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Bright Sparks – Caroline Haslett

The modern world would look very different without the contributions of those who helped us harness electricity and develop electrical equipment. Here, we focus on some of the pioneers of the electrical world and their remarkable achievements.

NAME: Caroline Haslett

DATES: 17 August 1895 (Worth, Suffolk) – 4 January 1957 (Bungay, Suffolk)

EARLY LIFE: Haslett was the second of five children; her older brother died aged three from diphtheria. Her father, a lay preacher and engineer on the railways, taught her how to use tools; her mother shared her commitment to women’s rights.

After winning a scholarship to a school in Haywards Heath, she learned about electricity in science classes, although problems with her spine led her to missing a lot of classes. After secretarial college, she worked as a junior clerk then a boiler designer and during the First World War became interested in mechanisation and industry.

FIRST INVENTION: Designed a boiler blueprint while working at the Scottish office of the Cochran Boiler Company.

MAJOR ACHIEVEMENTS: As a woman in the male world of engineering, Caroline Haslett was a trailblazer, championing the use of electricity in the home with the aim of freeing women from domestic drudgery.


1919 applied and won the post of Organising Secretary for the Women’s Engineering Society. Here she met Lady Parsons, an engineer and the wife of Sir Charles Parsons, inventor of the Parsons Steam Turbine – they were to become close friends.


1923 became a member of the council of the Industrial Welfare Society (until 1955).

1924 spoke at the first World Power Conference in London in the segment covering Power in Domestic Use and Agriculture.

1924 co-founded the Electrical Association for Women.


1930s consulted by Board of Education on girls’ education and became honorary advisor to the Headmistress Employment Committee.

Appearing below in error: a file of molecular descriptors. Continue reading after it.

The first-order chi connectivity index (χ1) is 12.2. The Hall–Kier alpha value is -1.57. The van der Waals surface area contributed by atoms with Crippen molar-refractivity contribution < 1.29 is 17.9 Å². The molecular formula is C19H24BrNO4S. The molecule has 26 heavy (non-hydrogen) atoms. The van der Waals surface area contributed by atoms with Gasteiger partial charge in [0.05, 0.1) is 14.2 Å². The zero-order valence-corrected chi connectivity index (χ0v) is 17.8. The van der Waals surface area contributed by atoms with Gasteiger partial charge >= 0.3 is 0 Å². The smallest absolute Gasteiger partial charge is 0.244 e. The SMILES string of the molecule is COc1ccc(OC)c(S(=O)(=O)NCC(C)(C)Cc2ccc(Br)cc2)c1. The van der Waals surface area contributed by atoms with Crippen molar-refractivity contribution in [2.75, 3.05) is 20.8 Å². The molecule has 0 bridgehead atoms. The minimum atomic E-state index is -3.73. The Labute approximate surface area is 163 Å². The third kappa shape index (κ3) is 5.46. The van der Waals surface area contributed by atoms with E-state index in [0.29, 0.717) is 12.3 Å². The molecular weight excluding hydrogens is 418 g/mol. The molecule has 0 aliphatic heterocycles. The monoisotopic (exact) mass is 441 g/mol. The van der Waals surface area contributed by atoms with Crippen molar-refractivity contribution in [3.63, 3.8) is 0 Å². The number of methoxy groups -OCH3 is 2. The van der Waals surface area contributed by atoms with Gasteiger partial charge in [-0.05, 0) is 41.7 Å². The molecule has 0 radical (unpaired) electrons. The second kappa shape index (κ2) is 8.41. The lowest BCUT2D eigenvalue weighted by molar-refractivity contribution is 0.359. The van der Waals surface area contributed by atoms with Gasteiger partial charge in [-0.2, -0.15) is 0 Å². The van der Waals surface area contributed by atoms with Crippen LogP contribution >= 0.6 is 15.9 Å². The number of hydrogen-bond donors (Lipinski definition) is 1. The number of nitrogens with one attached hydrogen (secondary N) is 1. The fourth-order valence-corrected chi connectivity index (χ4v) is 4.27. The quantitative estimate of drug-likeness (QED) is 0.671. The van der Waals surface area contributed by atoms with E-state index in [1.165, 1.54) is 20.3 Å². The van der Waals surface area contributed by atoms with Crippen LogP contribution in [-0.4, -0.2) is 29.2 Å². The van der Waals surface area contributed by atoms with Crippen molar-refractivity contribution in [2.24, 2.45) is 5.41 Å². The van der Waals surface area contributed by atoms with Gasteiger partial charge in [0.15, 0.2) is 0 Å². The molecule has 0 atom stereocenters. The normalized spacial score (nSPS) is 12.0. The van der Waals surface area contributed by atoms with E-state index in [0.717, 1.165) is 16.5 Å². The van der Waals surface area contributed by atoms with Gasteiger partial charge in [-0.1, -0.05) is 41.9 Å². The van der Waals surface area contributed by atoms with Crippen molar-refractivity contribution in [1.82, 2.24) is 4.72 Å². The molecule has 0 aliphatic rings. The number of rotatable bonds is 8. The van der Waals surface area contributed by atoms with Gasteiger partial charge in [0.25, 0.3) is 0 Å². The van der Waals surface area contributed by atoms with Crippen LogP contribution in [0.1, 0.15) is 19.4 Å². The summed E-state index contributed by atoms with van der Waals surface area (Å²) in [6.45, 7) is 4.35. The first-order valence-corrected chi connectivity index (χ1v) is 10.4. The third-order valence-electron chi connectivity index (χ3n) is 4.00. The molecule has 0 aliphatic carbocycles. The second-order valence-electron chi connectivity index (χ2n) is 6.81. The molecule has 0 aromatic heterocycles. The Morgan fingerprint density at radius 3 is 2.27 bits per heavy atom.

1931 appointed CBE in recognition of her promotion of the use of electricity in the home.

1932 became a Companion Member of the Institute of Electrical Engineers; the first woman chosen for this role.

1932 selected as Chair of the Home Safety Committee.

1933 became Vice President of the Royal Society for the Prevention of Accidents; again, the first woman to take on this role.

1932 appointed Vice President of the Home Safety Committee.

1936 met Henry Ford and visited the Edison Museum in Florida, USA.


1940s sat on an Institution of Electrical Engineers committee looking at electrical installation needs in post-war Britain, including safety in the home; the only woman to be given this role.

1941 became President of the Women’s Engineering Society.

1941 gave a talk on women in industry at the Royal Society of Arts.

1946-54 was a member of the Council of the British Institute of Management.

1947 Awarded Dame Commander of the British Empire.


1953-4 became the first female Chair of the British Electrical Development Association.



  1. Haslett loved botany and in 1952 a white iris was named Dame Caroline after her.
  2. In 1930 she met Albert Einstein in Berlin at the World Power Conference.
  3. Her dying wish was to be cremated by electricity.



At the time Haslett entered the workplace, very few women worked in engineering and very few houses had electricity. Her approach was to help inventions in electricity and engineering find a practical use in the home.

Her pioneering work included promoting the importance of electric lighting to reduce accidents in the home and improve eyesight. She also edited the Electrical Handbook for Women and Household Electricity.

As the voice for women in engineering, she inspired many women to join the profession, while improving the lives of many others through relieving some of the drudgery of household work.

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